When I read recently that people were lining up to cash in their sterling silverware and heirloom silver tea services, I figured the end must be near: the end of the silver bubble and, more broadly, the long-running bull market in precious metals and commodities.
Have we actually been in a precious metals bubble? Having lived through the recent Internet and real-estate bubbles, you'd think it would be easy to tell. But bubbles are all but invisible until they burst. Soaring prices seem rational fueled by rising demand from India and China, for example until they don't. But lately the silver market has certainly shown many telltale signs.
After more than doubling in the past year and hitting a 31-year-high last Friday, silver prices plunged nearly 30% this week, falling below $35 per troy ounce on Thursday. They dropped a dizzying 12% in just 11 minutes after Asian markets opened Sunday evening eastern U.S. time. Then the Wall Street Journal reported that prominent hedge-fund investors like George Soros were dumping silver, which triggered more selling.
The silver panic spilled over into gold and copper as well, though to a much smaller degree. Yet precious metals, even silver, are still showing healthy gains for the year. In my view, the recent turmoil suggests it's time to take some profits, or at least reduce precious metals and commodity allocations to prudent levels.
I don't own any gold or silver per se, and have never recommended speculating in precious metals. But I do own and have recommended a variety of inflation hedges, including broad commodity funds and exchange-traded finds as well as shares of Australia's BHP Billiton (BHP),
BHP has buoyed my portfolio over the last three years, surging from $32 a share in 2009 to a peak of $101 last month. I've never sold a share, and in the process it's become my second largest holding (after Google). Despite the recent commodities selloff, its shares have dropped just $8, to $96. The Brazil ETF I own iShares MSCI Brazil Index (EWZ)
This doesn't mean I know the commodity market has peaked. Hedge-fund investor John Paulson, now legendary for shorting the subprime mortgage market and for betting on gold, remains a big gold bull. I'm even less inclined to predict the future direction of commodity prices than I am the direction of the stock market. What I do know is that these assets have had huge run-ups, at rates that simply can't be sustained over long periods of time.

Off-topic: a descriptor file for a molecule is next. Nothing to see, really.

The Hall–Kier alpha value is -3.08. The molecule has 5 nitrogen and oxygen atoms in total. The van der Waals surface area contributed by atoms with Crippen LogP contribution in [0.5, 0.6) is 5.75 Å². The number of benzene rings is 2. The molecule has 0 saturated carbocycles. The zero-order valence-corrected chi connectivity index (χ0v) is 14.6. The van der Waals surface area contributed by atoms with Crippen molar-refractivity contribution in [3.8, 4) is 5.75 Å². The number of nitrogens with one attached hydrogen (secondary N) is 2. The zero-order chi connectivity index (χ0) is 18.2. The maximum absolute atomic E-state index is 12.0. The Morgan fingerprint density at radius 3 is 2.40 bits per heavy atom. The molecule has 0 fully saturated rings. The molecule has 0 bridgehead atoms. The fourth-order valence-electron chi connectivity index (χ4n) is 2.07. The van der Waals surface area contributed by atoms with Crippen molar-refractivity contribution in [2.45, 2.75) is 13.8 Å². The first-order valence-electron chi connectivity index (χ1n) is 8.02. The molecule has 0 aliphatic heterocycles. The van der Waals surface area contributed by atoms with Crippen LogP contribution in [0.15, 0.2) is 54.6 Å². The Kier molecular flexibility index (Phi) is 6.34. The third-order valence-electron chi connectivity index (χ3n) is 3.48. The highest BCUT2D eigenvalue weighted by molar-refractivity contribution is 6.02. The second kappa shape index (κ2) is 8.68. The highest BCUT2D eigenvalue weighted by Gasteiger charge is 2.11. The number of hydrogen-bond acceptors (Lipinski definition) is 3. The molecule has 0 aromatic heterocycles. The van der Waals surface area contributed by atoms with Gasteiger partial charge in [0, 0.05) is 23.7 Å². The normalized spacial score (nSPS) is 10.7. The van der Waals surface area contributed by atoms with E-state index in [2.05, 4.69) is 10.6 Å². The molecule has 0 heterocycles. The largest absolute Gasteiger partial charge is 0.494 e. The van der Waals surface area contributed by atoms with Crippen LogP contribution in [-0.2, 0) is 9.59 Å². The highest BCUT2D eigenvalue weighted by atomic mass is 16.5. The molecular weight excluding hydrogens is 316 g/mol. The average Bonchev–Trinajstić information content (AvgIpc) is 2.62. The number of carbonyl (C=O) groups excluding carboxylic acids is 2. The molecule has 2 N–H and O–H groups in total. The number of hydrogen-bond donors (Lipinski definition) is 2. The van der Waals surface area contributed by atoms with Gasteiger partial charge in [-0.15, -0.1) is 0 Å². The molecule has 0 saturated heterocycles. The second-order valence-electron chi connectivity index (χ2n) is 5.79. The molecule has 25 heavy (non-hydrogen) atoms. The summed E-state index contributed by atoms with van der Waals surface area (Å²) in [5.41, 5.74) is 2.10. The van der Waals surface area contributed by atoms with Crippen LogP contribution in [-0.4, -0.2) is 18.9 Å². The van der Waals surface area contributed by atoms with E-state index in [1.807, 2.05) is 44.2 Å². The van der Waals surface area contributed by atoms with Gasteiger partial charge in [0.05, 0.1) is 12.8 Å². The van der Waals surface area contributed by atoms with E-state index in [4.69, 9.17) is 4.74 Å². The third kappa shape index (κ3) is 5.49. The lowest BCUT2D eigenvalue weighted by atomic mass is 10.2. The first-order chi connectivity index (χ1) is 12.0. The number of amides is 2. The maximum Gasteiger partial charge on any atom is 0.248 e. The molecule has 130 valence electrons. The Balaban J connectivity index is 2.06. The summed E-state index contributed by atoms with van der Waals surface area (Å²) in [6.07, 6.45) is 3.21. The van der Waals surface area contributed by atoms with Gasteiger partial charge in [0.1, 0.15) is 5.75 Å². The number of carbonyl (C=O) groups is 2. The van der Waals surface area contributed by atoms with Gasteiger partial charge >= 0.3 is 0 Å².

I still maintain that all investors should own hedges against the possibility of future inflation, and commodities and stocks of commodity producers provide such protection. But in my view they shouldn't exceed 10 to 20% of a portfolio for most investors and now is the time to rebalance.
The news event of last week, if not the year, was the long-awaited capture and killing of Osama bin Laden. It would surely have disappointed the mastermind of the Sept. 11 attacks that world markets barely registered the event. One of bin Laden's stated goals was to disrupt air travel and global commerce, and, more broadly, to wreck the capitalist global economy.
As markets plunged in 2001 and recession deepened, he must have felt that he had succeeded. Then American and global capitalism demonstrated remarkable resilience. By the time reckless mortgage lenders and others plunged the world into a far more serious financial crisis and recession, bin Laden had been rendered irrelevant. And the global economy is recovering once again.
All involved in the successful pursuit of bin Laden deserve credit for their perseverance and courage in bringing him to justice. But so do the millions of ordinary people who in the wake of the terrorist assaults, put aside their fears, rededicated themselves to their jobs and dreams, and helped thwart bin Laden's ambition to destroy our economy. Thanks in large part to their efforts, bin Laden was defeated long before he was captured and killed this week.